Let me turn now to the second NATO direction that should give us pause. We have always had a debate in the alliance over roles and responsibility. The actual burden of effort has often been misunderstood. Despite popular impressions here throughout much of the Cold War, the Europeans actually fielded more troops and spent a greater percentage of their assets on NATO than did the United States. Today, they have put more troops into the Balkans and spend more on Bosnia than we do.
All of this notwithstanding, there has been and will continue to be an underlying tension between the United States and some of our European allies. Some of this is attributable to arrogance. I wish officials in Washington would stop talking about the United States as the world’s only superpower and indispensable nation as if this confers upon us a monopoly of wisdom that we clearly do not possess. And there are those in Europe, sometimes with French accents, who take a childish delight when we blunder or who claim for their own domestic political purposes that America is too strong for the world’s good. Would they really prefer that we be weak?
When you strip away this posturing, you will find two surviving ideas, a good one and a bad one. The good one is that the Europeans should revamp their thinking and their forces so that they become more effective. This is already taking place. The static and largely immobile European components of NATO are modernizing and becoming more mobile. There is no good reason why in joint operations NATO cannot make a division of labor that recognizes important differences. The U.S. does have a global reach that the Europeans lack and some capabilities that cannot be duplicated. Let each side contribute its strengths and let both sides compensate for the other’s weaknesses.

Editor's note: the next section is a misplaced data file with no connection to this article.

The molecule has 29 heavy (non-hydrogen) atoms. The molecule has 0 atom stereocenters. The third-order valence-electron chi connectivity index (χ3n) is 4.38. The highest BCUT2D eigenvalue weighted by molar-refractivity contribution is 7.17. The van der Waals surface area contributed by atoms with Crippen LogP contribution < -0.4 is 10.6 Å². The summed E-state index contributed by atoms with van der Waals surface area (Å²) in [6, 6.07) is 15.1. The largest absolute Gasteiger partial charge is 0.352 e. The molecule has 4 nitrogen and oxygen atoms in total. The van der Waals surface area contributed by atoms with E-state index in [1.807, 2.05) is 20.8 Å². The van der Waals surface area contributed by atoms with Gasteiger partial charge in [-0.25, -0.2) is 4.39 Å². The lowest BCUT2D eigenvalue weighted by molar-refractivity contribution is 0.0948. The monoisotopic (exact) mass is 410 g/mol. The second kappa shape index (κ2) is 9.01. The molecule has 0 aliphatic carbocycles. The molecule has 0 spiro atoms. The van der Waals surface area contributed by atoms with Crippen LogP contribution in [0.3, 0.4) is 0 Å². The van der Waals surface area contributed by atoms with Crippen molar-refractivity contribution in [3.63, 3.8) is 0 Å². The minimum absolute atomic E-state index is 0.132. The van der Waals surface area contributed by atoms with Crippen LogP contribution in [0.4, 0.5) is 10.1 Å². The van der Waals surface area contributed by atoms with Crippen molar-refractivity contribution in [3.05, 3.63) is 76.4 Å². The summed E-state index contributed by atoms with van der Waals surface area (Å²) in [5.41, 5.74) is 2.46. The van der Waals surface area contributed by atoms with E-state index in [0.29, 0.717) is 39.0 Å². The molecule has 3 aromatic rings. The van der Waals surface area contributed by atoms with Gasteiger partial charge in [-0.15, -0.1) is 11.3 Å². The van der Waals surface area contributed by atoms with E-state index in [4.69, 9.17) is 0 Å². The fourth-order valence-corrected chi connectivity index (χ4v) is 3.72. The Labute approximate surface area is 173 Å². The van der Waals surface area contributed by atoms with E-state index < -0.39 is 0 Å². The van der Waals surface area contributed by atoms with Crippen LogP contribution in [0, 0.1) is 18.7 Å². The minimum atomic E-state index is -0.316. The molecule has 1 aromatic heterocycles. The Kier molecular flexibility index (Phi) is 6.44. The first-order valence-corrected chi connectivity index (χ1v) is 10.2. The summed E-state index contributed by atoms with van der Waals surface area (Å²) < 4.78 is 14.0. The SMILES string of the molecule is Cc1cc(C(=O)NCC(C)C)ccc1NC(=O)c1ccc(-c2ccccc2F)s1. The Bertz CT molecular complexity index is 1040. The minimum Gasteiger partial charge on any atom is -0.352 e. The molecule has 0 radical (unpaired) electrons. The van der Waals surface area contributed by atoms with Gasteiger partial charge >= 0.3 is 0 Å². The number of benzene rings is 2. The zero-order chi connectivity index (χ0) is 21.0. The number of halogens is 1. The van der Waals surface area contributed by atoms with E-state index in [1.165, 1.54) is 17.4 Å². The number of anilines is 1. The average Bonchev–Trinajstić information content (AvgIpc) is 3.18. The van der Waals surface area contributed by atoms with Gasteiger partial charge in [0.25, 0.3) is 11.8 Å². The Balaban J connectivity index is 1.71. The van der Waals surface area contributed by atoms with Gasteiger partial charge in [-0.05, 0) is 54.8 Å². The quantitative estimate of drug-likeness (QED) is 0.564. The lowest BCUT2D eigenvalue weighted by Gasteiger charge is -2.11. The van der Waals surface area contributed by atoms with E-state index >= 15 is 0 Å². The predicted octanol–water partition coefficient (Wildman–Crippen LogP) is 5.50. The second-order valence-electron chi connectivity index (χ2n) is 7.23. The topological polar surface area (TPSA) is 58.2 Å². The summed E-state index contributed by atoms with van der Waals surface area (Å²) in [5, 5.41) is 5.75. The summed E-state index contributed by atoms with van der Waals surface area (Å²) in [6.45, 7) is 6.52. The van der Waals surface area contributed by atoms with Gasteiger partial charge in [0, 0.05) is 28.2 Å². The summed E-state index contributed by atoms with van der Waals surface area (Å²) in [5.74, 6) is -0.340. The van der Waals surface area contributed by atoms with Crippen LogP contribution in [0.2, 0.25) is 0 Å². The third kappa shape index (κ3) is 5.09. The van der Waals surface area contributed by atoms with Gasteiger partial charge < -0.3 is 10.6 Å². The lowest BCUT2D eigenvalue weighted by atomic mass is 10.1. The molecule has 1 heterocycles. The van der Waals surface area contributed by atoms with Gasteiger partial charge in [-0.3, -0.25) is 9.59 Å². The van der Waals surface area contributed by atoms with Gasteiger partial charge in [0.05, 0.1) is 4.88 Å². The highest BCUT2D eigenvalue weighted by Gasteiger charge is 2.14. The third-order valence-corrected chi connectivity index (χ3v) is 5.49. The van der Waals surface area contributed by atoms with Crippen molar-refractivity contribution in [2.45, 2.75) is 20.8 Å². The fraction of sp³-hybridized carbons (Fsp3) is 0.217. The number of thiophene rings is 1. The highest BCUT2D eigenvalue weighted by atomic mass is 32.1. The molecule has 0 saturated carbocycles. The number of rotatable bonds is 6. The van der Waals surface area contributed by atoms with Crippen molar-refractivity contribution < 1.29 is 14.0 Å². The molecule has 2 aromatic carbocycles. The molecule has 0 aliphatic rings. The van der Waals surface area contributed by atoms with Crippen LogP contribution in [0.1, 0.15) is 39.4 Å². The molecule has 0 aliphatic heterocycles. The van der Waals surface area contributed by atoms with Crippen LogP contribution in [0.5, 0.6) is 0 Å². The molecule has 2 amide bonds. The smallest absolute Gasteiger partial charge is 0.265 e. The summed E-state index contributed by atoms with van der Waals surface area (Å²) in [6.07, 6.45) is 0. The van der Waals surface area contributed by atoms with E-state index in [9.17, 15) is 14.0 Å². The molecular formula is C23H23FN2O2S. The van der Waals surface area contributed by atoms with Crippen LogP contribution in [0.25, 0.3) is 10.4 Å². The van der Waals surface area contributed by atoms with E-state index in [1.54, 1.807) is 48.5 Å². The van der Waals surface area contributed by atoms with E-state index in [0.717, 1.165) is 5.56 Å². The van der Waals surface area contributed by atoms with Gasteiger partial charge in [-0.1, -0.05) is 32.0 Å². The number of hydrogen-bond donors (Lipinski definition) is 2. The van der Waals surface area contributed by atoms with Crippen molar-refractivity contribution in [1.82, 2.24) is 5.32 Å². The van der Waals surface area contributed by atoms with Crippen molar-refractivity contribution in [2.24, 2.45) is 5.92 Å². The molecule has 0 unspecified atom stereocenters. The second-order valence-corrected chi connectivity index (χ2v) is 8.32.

Unhappily, the Balkan experience has cast a baleful shadow on this process. It was a mistake for the Bush Administration to tell the Europeans that Yugoslavia was their baby before Europe was ready to act, leading to a dangerous delusion on their part about the risks of premature commitment. Then came the U.N. confusion about the chain of command and U.S. refusal to commit even token ground forces to share the risks with European troops already deployed if U.S. airplanes bombed the Serbs. All of this led to a very bad idea that the Europeans should be chiefly responsible for European problems of vital interest to them while we handle the rest of the world of vital interest to us. In other words, the “European pillar” would stand alone on its own ground while the U.S. would pursue — more or less — its own other interests elsewhere.
The trouble with this approach is that it presumes a division of vital interests. Is European security less vital to us than to the Europeans because we live on this side of the ocean? If that were the case, there would never have been a NATO in the first instance. Is the security of the Persian Gulf less vital to the Europeans than to us simply because they cannot project the military power to protect it and we can? If that were the case, there would never have been European participants in Desert Storm.
The idea that the U.S. and Europe can make their way independently is a profound illusion demonstrated twice in this century. American political influence around the world depends on relations with our allies. U.S. defense plans rely upon allied participation for success. As for the Europeans, they look to the U.S. not just for security, but also to articulate the common interests that sometimes elude them. Moreover, the process of European unity is at a very delicate stage, and I am referring here to more than the debate over the Euro currency. Unified Germany is going through a change of generational leadership as it struggles to absorb the formerly communist east and readjust to new economic conditions. As we have seen recently, the debut of the new men has not exactly been reassuring.